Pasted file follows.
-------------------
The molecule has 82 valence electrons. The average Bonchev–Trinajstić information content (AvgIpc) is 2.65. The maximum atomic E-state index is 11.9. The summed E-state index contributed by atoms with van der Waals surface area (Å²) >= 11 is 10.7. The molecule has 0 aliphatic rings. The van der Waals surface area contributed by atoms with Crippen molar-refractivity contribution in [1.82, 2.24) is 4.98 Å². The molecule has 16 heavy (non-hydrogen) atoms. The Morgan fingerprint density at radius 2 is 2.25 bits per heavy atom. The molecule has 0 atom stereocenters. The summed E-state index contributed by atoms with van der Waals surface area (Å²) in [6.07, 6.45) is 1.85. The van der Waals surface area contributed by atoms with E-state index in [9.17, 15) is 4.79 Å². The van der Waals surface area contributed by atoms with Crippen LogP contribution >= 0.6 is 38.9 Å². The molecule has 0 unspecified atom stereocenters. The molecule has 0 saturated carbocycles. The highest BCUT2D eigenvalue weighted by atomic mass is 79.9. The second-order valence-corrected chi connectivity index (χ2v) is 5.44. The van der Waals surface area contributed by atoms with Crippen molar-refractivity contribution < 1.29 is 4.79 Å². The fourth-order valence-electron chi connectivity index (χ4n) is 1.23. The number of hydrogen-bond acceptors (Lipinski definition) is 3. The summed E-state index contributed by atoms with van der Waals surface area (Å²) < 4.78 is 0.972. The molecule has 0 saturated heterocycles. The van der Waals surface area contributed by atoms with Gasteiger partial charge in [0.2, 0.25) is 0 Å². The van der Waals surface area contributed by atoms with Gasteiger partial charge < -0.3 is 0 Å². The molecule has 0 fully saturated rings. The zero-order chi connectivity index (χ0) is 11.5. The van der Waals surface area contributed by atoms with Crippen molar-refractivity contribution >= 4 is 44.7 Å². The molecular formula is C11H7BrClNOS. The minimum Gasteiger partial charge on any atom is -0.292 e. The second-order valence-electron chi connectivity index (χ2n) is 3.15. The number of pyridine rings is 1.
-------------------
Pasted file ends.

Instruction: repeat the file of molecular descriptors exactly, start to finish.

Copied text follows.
The molecule has 82 valence electrons. The average Bonchev–Trinajstić information content (AvgIpc) is 2.65. The maximum atomic E-state index is 11.9. The summed E-state index contributed by atoms with van der Waals surface area (Å²) >= 11 is 10.7. The molecule has 0 aliphatic rings. The van der Waals surface area contributed by atoms with Crippen molar-refractivity contribution in [1.82, 2.24) is 4.98 Å². The molecule has 16 heavy (non-hydrogen) atoms. The Morgan fingerprint density at radius 2 is 2.25 bits per heavy atom. The molecule has 0 atom stereocenters. The summed E-state index contributed by atoms with van der Waals surface area (Å²) in [6.07, 6.45) is 1.85. The van der Waals surface area contributed by atoms with E-state index in [9.17, 15) is 4.79 Å². The van der Waals surface area contributed by atoms with Crippen LogP contribution >= 0.6 is 38.9 Å². The molecule has 0 unspecified atom stereocenters. The molecule has 0 saturated carbocycles. The highest BCUT2D eigenvalue weighted by atomic mass is 79.9. The second-order valence-corrected chi connectivity index (χ2v) is 5.44. The van der Waals surface area contributed by atoms with Crippen molar-refractivity contribution < 1.29 is 4.79 Å². The fourth-order valence-electron chi connectivity index (χ4n) is 1.23. The number of hydrogen-bond acceptors (Lipinski definition) is 3. The summed E-state index contributed by atoms with van der Waals surface area (Å²) < 4.78 is 0.972. The molecule has 0 saturated heterocycles. The van der Waals surface area contributed by atoms with Gasteiger partial charge in [0.2, 0.25) is 0 Å². The van der Waals surface area contributed by atoms with Gasteiger partial charge < -0.3 is 0 Å². The molecule has 0 fully saturated rings. The zero-order chi connectivity index (χ0) is 11.5. The van der Waals surface area contributed by atoms with Crippen molar-refractivity contribution >= 4 is 44.7 Å². The molecular formula is C11H7BrClNOS. The minimum Gasteiger partial charge on any atom is -0.292 e. The second-order valence-electron chi connectivity index (χ2n) is 3.15. The number of pyridine rings is 1.